Dress reform

Glosswitch writes about school uniforms and stereotype threat and the trousers of power.

There’s a group in the UK, Trousers for All, that campaigns to allow girls to wear trousers as part of their school uniform.

As is the case with so many seemingly trivial points of differentiation between men and women, what matters is not the thing in itself, but what it signifies. If the right to wear trousers had no broader meaning, women would not have had to fight for it, but fight for it they have. Trousers are associated with male privilege and dominance (hence the question “who wears the trousers?”). Female politicians were not permitted to wear them on the US Senate floor until 1993. It was 2013 before an (ultimately rarely used) bylaw requiring women in Paris to ask permission from city authorities before “dressing as men” was finally revoked. Women in Malawi were not permitted to wear trousers at all between 1965 and 1994 and still face threats and attacks for doing so.

And Sudan. Women in Sudan are arrested and flogged for wearing trousers.

This is not about style or gender as play, but power, and it remains the case even if we are discussing something as seemingly minor and mundane as school uniform.

I actually don’t think it is minor. I was born too soon to have been allowed to wear trousers to school, and I badly wanted to. I wore them whenever I could, and school made a huge chunk of time when I couldn’t. I always found skirts dreadfully inhibiting, and I still do. Women in skirts still don’t move as freely and carelessly as people in trousers do. Skirts, like high heels, are a way of tamping down women’s activity and freedom.

Glossy cites another good reason though.

Numerous studies have shown that stereotype threat – a situation in which people feel themselves to be at risk of conforming to negative stereotypes pertaining to their social group – matters a great deal when considering gender and education. Simply being reminded that one is the social construct “boy” or “girl”, as opposed to just “a pupil”, can affect an individual’s perception of his or her own ability and response to particular subject areas (eg “girls are no good at maths”, “boys don’t read books” etc). A school should be the last place where gendered codes which have already been broken down elsewhere are suddenly reintroduced. For a girl to have to wear a skirt in the classroom when she can wear trousers elsewhere sends a very particular message to her. She is not simply a learner; she is a girl-learner, confined by unspoken rules which limit her individual potential and constrain her social interactions.

She’s in that group that’s not allowed to run around freely.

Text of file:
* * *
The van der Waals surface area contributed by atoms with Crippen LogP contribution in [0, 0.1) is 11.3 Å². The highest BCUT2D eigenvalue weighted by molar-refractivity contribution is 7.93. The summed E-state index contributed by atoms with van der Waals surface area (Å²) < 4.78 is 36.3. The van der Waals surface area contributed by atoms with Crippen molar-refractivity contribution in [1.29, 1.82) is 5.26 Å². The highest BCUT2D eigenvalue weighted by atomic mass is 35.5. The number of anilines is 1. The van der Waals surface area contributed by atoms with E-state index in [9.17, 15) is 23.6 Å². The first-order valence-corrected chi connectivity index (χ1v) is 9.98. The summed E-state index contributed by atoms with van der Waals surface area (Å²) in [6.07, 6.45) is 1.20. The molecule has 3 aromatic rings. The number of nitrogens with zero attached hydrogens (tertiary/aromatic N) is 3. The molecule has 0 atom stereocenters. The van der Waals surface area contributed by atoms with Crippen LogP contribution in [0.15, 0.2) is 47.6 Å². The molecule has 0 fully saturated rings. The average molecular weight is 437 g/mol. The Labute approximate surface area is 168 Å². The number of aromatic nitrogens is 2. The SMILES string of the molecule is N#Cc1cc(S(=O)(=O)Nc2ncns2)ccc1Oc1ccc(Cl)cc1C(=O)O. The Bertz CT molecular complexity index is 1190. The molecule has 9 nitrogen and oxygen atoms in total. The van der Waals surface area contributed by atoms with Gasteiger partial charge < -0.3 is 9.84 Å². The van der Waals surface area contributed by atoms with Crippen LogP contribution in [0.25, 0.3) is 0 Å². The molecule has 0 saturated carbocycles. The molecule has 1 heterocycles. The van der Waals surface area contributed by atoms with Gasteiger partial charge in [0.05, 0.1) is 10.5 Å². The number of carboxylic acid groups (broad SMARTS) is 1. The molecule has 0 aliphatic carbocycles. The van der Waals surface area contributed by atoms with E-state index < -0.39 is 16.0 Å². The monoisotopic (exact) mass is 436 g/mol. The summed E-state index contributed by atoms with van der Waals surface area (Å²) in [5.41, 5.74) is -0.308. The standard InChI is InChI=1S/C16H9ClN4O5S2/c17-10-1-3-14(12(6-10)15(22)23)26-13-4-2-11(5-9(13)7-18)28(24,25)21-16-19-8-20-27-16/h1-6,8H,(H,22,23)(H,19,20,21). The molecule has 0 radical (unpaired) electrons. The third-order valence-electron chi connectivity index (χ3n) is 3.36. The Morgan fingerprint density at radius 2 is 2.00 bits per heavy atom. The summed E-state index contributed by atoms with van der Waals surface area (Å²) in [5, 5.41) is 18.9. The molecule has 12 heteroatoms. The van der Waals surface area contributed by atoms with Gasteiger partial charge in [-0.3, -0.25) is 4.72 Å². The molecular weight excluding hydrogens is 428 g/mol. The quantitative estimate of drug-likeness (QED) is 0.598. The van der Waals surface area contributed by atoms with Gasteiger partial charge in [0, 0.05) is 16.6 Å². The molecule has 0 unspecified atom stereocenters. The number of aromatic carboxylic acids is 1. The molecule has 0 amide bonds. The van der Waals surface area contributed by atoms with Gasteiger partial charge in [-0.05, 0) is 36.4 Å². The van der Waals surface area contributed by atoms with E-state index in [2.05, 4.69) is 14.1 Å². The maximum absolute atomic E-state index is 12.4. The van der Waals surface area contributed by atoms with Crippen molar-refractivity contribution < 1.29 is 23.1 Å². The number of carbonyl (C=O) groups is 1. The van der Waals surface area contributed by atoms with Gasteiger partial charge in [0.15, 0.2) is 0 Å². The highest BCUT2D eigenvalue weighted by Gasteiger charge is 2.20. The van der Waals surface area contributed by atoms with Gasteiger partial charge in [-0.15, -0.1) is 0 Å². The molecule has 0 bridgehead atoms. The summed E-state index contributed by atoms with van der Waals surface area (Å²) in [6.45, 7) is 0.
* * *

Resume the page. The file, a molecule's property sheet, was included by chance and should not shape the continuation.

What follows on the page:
But then what about the other direction? What about letting boys wear skirts? Since I hate skirts my reaction tends to be “why would anyone want to?” But that doesn’t dig deep enough.

What really bothers me, though, is the one-sidedness of the approach. Why just trousers? Why not skirts, too? Why is it that, yet again, whatever the boys are doing is seen as the default thing, to which the girls should necessarily aspire? Why not campaign for no differentiation whatsoever in school uniform requirements?

I think we all know the answer to this. We don’t want to see boys in skirts or dresses, demeaning themselves, being “girly”. Indeed, were we to see a boy in a dress, we’d probably assume he wasn’t a boy at all. The more we broaden our understanding of what it means to be a woman or a girl, the more rigid and entrenched our understanding of boyhood and manhood becomes (even in David Walliams’ The Boy In The Dress, the main character’s continued inclusion in the category “male” seems to be justified by the fact that, dress or no dress, he’s still brilliant at football. Thank God for that!).

I’m all for trousers for all, but let’s have skirts and dresses for all, too. This seems to me far more revolutionary, given that the “no skirts for boys” rule applies far beyond the school gates, and the only reason for its existence seems to be to assuage male anxiety about being a “proper” man. As a fully paid-up member of Team Skirt, I say let’s deal with this nonsense once and for all.

Throw caution to the wind! Relish the freedom of having no superfluous fabric between your thighs! Come on, men. You have nothing to lose but your Corby trouser presses.

Dress your lower half however you want to! Choose the two tubes with the pelvic connector, or choose the bag with a waistband – and soar with the eagles!


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